Summers span decades.Winter can last a lifetime.And the struggle for the Iron Throne has begun.It will stretch from the south where heat breeds plot,lusts and intrigues to the vast frozen north,where a 700-foot wall of ice protects the kingdom from the dark forces that lie beyond. The Game of Thrones. You win,or you die."
Martin's A Game of Thrones is more than just a story, it's an EPIC TALE. I can't really say too much about the book without spoiling one plot line or another, that's how intensely tangled the plots were within the story.

I really liked how you got all of the different characters points of views and that they were all actually different. Each character was always their own person, and every single one of them seemed so real and alive! My two favorite characters are easily Arya and Brandon. Tyrion, Ed and John were also amazing characters that I couldn't help to get attached to.

It's also great how Martin isn't afraid to kill off some of the main characters. I find when that happens, it always makes for an awesome and intense story.

The reason why I only gave it a three out of five is because while it was good, it was just so LONG. I took me just over a week to read this book and it kind of felt more like a chore to me than anything, unfortunately. Also, I never really understood why they didn't want the Lannisters to rule. I mean, they seem evil... But, did they say they were going to enslave all of the citizens or something? I wasn't too sure about that part...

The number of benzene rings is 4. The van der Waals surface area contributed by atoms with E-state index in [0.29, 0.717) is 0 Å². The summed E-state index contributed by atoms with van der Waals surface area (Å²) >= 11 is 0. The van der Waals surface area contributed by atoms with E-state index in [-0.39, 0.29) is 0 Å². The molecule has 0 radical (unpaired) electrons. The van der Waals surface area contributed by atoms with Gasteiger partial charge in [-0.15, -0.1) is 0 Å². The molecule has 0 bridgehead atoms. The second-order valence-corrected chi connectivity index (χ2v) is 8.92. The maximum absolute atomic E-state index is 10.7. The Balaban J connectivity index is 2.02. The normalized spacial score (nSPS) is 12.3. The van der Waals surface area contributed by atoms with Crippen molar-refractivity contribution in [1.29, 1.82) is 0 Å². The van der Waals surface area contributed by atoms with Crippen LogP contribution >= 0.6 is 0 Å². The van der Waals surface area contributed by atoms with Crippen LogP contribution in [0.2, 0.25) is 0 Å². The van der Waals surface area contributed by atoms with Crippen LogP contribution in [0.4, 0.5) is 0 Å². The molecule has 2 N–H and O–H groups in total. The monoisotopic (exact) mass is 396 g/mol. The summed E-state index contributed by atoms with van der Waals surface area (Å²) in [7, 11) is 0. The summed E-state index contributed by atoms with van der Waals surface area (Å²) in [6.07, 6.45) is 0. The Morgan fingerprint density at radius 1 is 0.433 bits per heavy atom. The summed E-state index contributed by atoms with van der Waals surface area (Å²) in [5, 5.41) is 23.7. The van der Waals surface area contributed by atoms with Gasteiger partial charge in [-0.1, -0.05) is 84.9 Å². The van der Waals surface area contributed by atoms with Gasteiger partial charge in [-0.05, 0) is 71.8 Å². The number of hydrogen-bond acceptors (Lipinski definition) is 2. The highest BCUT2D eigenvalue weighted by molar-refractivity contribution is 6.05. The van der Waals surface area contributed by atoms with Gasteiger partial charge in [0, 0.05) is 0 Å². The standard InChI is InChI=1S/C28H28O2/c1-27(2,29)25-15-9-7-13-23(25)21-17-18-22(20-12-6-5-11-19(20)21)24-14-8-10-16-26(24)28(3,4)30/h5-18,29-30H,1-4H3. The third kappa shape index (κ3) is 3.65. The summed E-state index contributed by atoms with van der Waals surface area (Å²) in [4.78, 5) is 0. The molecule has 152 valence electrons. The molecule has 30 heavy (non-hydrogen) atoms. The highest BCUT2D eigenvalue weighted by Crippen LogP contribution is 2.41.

All in all, A Game of Thrones is an epic tale with an extremely intense and bad ass ending that I absolutely loved. I can't wait to get started on the next one, A Clash of Kings!

Thursday, 19 July 2012

Wrecked by Anna Davies

Rating: Dull Eyed - 2/5
Release Date: May 1st, 2012
Publishers: Simon & Schuster 
Pages: 336
Source: Bought
Series: Stand Alone!

First, a quick summary from Goodreads:
"Secrets of the sea have never been sexier than this. 
Ever since the death of her parents, Miranda has lived on Whym Island, taking comfort in the local folklore, which claims a mysterious sea witch controls the fate of all on the island and in its surrounding waters. Sometimes it’s just easier to believe things are out of your control.     
But then a terrible boating accident takes the lives of several of her friends, and Miranda is rescued by a mysterious boy who haunts her dreams. Consumed by guilt from the accident, she finds refuge in late-night swims—and meets Christian, a boy who seems eerily familiar, but who is full of mystery: He won’t tell her where he is from, or why they can only meet at the beach. But Miranda falls for him anyway…and discovers that Christian’s secrets, though meant to protect her, may bring her nothing but harm."
First, let me start off this review by saying that the jacket of the book is lying when it names Wrecked as "sexy." In fact, Wrecked isn't really anything. I don't mean this in a rude or mean way, more like nothing really special happens in this book. The plots there, the characters are there, the development was... Kind of there. It's just that nothing really jumped out at me and demanded my attention. There was nothing about Wrecked that made me go, "That did not just happen!" or "I absolutely love this!" and stuff like that.